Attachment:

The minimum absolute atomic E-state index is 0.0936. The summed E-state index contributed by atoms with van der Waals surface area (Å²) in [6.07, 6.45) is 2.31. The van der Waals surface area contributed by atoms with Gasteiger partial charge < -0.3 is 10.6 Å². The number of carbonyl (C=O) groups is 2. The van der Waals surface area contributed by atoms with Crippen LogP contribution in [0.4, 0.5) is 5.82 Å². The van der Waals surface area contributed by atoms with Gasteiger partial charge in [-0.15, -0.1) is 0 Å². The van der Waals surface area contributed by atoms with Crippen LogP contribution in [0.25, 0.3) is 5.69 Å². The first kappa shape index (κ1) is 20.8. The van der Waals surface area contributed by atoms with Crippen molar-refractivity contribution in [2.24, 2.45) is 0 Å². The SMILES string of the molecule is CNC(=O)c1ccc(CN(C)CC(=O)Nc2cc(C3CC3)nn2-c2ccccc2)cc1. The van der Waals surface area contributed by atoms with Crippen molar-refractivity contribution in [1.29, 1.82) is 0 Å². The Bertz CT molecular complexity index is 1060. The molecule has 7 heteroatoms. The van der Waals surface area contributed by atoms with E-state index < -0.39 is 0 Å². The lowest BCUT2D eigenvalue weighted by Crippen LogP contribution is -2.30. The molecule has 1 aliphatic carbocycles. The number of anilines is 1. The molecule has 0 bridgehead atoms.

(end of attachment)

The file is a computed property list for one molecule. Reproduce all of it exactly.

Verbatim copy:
The minimum absolute atomic E-state index is 0.0936. The summed E-state index contributed by atoms with van der Waals surface area (Å²) in [6.07, 6.45) is 2.31. The van der Waals surface area contributed by atoms with Gasteiger partial charge < -0.3 is 10.6 Å². The number of carbonyl (C=O) groups is 2. The van der Waals surface area contributed by atoms with Crippen LogP contribution in [0.4, 0.5) is 5.82 Å². The van der Waals surface area contributed by atoms with Gasteiger partial charge in [-0.15, -0.1) is 0 Å². The van der Waals surface area contributed by atoms with Crippen LogP contribution in [0.25, 0.3) is 5.69 Å². The first kappa shape index (κ1) is 20.8. The van der Waals surface area contributed by atoms with Crippen molar-refractivity contribution in [2.24, 2.45) is 0 Å². The SMILES string of the molecule is CNC(=O)c1ccc(CN(C)CC(=O)Nc2cc(C3CC3)nn2-c2ccccc2)cc1. The van der Waals surface area contributed by atoms with Crippen molar-refractivity contribution in [1.29, 1.82) is 0 Å². The Bertz CT molecular complexity index is 1060. The molecule has 7 heteroatoms. The van der Waals surface area contributed by atoms with E-state index < -0.39 is 0 Å². The lowest BCUT2D eigenvalue weighted by Crippen LogP contribution is -2.30. The molecule has 1 aliphatic carbocycles. The number of anilines is 1. The molecule has 0 bridgehead atoms.